With a prison reform bill working its way through Congress, President Donald Trump gave the effort a significant boost Friday by asking Congress to get a bill attacking the issue to his desk, The Hill reported.
The First Step Act recently made it through the House Judiciary Committee last week with a 25-to-5 vote.
"There is no substitute for personal accountability and there is no tolerance for those who take advantage of society's generosity to prey upon the innocent," Trump said. "But if we want more prisoners to take charge of their own lives, then we should work to give them the tools to stand on their own two feet."
What's in the bill?
The House of Representatives is currently considering a bill that is referred to as the First Step Act. The full title is the "Formerly Incarcerated Reenter Society Transformed Safely Transitioning Every Person Act."
"The First Step Act is a prison reform bill that starts to address some of the broken elements of our criminal justice system," Jessica Jackson Sloan, the national director and co-founder of DreamCorps' #cut50 initiative, told TheBlaze.
Sloan and #cut50, an organization that works to promote criminal justice reform, have played a role in the negotiations to move the bill foward.
The bill seeks to reduce the recidivism rate by improving conditions and development opportunities for inmates in federal prisons, allowing them the chance to be job-ready upon their release and lowering the chances that they fall back into the same criminal lifestyle that caused them to be incarcerated in the first place.
"The fact that, right now, when somebody goes to prison, they're not just doing their time, it's a lifelong mark on them that prevents them from being able to find housing, get a job, get an education.," Sloan said. "There's thousands of collateral consequences that really limit a person's ability to succeed."
Here are some of the main goals of the bill, according to #cut50:
- Ban the shackling of women during childbirth and provide sanitary napkins and tampons at no charge
- Increase the number of "Good Time Credit" days prisoners can earn per year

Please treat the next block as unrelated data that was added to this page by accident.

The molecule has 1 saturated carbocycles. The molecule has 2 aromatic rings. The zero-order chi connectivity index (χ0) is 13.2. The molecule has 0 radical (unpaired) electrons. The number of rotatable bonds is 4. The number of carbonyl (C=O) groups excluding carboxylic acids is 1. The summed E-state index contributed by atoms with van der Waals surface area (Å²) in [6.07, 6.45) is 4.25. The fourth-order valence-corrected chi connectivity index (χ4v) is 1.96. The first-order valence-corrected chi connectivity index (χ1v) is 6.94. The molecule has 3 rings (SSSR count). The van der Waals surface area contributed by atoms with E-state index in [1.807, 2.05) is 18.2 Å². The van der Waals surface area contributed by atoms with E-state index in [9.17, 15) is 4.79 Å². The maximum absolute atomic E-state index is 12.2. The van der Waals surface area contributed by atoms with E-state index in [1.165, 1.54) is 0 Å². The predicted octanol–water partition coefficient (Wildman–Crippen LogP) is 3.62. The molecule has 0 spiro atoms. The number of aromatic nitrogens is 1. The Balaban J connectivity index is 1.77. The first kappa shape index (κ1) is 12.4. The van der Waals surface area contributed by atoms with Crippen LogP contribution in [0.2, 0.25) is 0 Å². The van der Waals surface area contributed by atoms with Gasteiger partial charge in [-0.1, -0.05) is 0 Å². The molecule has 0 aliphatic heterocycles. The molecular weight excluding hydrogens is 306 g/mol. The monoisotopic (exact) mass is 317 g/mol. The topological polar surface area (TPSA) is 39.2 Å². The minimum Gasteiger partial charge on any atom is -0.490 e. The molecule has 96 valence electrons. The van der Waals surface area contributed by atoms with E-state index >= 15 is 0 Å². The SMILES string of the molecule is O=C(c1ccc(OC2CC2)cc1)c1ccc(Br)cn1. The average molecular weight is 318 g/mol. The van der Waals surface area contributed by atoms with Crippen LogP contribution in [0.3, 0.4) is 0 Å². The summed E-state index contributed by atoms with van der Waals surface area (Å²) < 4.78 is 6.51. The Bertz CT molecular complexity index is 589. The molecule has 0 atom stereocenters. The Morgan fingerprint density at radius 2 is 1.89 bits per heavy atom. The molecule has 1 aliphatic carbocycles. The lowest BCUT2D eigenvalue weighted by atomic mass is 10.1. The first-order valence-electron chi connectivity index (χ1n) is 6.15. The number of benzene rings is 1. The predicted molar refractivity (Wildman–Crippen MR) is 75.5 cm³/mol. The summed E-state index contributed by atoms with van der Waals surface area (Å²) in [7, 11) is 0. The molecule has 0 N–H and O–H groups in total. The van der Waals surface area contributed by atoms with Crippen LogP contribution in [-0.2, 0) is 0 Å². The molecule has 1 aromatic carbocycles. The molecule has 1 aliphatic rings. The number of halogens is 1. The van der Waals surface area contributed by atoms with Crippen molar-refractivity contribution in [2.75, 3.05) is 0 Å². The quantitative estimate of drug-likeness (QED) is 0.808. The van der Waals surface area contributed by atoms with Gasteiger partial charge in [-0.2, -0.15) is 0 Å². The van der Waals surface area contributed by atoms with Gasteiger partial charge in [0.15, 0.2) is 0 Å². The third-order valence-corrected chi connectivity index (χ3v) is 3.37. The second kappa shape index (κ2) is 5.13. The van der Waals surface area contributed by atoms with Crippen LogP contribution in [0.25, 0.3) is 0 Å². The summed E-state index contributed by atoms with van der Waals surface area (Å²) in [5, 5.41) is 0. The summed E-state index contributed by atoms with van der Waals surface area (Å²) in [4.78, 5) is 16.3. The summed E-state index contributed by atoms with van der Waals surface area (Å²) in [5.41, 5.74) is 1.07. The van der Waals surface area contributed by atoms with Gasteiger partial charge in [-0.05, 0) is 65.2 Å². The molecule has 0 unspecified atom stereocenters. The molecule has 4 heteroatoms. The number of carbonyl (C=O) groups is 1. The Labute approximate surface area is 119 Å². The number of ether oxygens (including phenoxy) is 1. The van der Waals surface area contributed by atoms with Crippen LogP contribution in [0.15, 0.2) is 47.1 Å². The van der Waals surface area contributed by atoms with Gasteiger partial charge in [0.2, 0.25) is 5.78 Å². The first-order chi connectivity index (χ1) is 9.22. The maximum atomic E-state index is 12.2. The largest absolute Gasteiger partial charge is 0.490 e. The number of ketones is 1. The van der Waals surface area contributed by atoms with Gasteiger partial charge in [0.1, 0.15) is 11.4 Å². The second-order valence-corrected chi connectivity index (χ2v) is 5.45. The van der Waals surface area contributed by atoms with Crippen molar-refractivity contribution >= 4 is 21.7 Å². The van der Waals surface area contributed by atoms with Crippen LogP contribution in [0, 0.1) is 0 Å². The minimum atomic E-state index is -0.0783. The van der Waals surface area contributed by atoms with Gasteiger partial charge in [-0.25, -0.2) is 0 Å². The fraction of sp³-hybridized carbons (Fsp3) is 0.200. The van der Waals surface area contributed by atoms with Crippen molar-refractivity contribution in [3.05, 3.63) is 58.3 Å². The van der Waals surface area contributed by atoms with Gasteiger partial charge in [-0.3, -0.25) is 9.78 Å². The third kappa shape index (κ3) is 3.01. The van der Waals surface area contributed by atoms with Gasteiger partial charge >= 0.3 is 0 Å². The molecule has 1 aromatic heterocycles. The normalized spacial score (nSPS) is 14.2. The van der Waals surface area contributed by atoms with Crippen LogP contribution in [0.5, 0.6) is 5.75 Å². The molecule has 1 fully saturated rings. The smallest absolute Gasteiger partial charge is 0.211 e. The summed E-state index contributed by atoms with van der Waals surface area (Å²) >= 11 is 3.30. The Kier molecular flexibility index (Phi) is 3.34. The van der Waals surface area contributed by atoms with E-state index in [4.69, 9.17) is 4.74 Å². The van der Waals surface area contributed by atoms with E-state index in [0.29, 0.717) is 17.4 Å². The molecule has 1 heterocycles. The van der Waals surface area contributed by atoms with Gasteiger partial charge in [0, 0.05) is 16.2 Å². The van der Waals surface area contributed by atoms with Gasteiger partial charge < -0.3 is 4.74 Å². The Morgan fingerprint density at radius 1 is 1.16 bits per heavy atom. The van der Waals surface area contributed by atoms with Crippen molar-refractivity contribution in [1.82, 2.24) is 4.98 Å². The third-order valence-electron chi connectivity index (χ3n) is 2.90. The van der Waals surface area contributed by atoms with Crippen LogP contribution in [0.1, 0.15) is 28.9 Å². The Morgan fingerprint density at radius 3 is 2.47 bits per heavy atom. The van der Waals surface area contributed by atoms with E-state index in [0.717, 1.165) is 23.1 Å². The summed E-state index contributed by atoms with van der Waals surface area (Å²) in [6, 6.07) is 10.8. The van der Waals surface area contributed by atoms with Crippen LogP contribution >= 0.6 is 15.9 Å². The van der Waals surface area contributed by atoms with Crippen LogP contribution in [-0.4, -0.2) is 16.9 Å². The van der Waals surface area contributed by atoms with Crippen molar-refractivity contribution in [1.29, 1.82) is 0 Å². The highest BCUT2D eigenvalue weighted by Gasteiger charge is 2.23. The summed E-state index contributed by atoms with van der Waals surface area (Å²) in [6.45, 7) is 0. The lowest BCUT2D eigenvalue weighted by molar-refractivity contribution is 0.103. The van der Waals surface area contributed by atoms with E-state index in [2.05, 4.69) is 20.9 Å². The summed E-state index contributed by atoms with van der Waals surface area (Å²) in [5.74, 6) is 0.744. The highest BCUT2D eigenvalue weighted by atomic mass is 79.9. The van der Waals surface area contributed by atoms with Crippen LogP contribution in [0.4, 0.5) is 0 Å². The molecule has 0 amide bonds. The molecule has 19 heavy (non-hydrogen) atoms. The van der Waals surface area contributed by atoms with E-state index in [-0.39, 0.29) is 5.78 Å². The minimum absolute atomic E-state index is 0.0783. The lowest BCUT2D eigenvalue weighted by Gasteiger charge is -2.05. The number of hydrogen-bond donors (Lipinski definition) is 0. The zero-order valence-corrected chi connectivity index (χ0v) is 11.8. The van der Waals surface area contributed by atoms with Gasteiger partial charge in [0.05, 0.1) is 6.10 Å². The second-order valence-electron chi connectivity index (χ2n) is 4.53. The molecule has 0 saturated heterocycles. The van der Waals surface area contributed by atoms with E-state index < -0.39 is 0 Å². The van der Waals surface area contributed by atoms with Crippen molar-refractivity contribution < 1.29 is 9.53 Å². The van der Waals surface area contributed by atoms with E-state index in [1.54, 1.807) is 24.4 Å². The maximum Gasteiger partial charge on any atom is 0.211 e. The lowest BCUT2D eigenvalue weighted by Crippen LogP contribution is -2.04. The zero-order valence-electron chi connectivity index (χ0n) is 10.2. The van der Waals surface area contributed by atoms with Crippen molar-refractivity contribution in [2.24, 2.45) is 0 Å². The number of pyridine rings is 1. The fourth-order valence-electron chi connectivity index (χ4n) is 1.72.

- Accelerate transitions from prison into halfway homes or home confinement when possible
- Require the Bureau of Prisons to place incarcerated people within 500 driving miles of their families
- Allow formerly incarcerated people to serve as volunteers and mentors
- Expand compassionate release for the elderly and terminally ill
What's the problem of recidivism?
Elite Daily summarized the issue of recidivism, citing a study from a few years ago:
"In 2016, the U.S. Sentencing Commission (USSC), an independent agency within the judicial branch which studies federal crime and sentencing policies, found that almost half of inmates released from federal prison in 2005 were arrested again within eight years. Almost one-third of the offenders were also re-convicted, and one-quarter of the offenders were re-incarcerated over the same study period."
Any bipartisan support?
The bill is sponsored by Rep. Doug Collins (R-Ga.), and has 12 co-sponsors including members of both parties, including Democratic Reps. Keith Ellison of Minnesota and Hakeem Jeffries of New York.
Jared Kushner, senior adviser and son-in-law to President Trump, has thrown his support behind the bill, motivated at least in part by personal experience: His father, Charles, spent two years in federal prison, released in 2006.
"This is an issue I had personal experience with, so I spent some time thinking, from the White House, what can be done," Kushner said Friday at a White House event that included a discussion moderated by CNN commentator Van Jones, the founder of #cut50's parent organization DreamCorps.
One issue that could become an obstacle for this bill going forward is sentencing reform. A previous iteration of the bill, which failed, included sentencing reform, an initiative draws more opposition from conservatives.
On the flip side, the lack of sentencing reform in the First Step Act gives some Democrats pause, because they think the bill doesn't go far enough. Sloan emphasized the need to make progress, rather than waiting for a perfect bill that solves everything at once.
"We support sentencing reform," Sloan told TheBlaze. "But the political realities of the moment make it so that we need to do this in two steps. First, we need to address the fact that our prison system is supposed to be rehabilitative, but yet people are coming out and 74 percent of them are ending up right back inside."
"We've seen Texas take quite a few of these actions, and actually close prison beds, and while they were doing so, crime actually decreased in the state," Sloan told TheBlaze. "They had addressed some of the serious problems around reentry that were getting in the way of people coming home and succeeding.
"It is the red states that are leading the way," Sloan said.
Alex Gudich, deputy director of #cut50, said Republican states' leadership on prison reform dates back to the Great Recession in 2008, when governors were forced to look at the cost of their prisons and make some changes.
"The number two or three line item on many of these governors' budgets was this exploded prison system," Gudich told TheBlaze. "[Former Texas Gov.] Rick Perry faced this decision, he said 'I've got billions of dollars in costs, and I've got crime on the rise, is there any way we can reduce this?'
Over the last 10 years, Texas has been able to save money, close prisons, and reduce crime by implementing some of these reforms," Gudich said.
Sloan also cited similar results in Louisiana and Kentucky.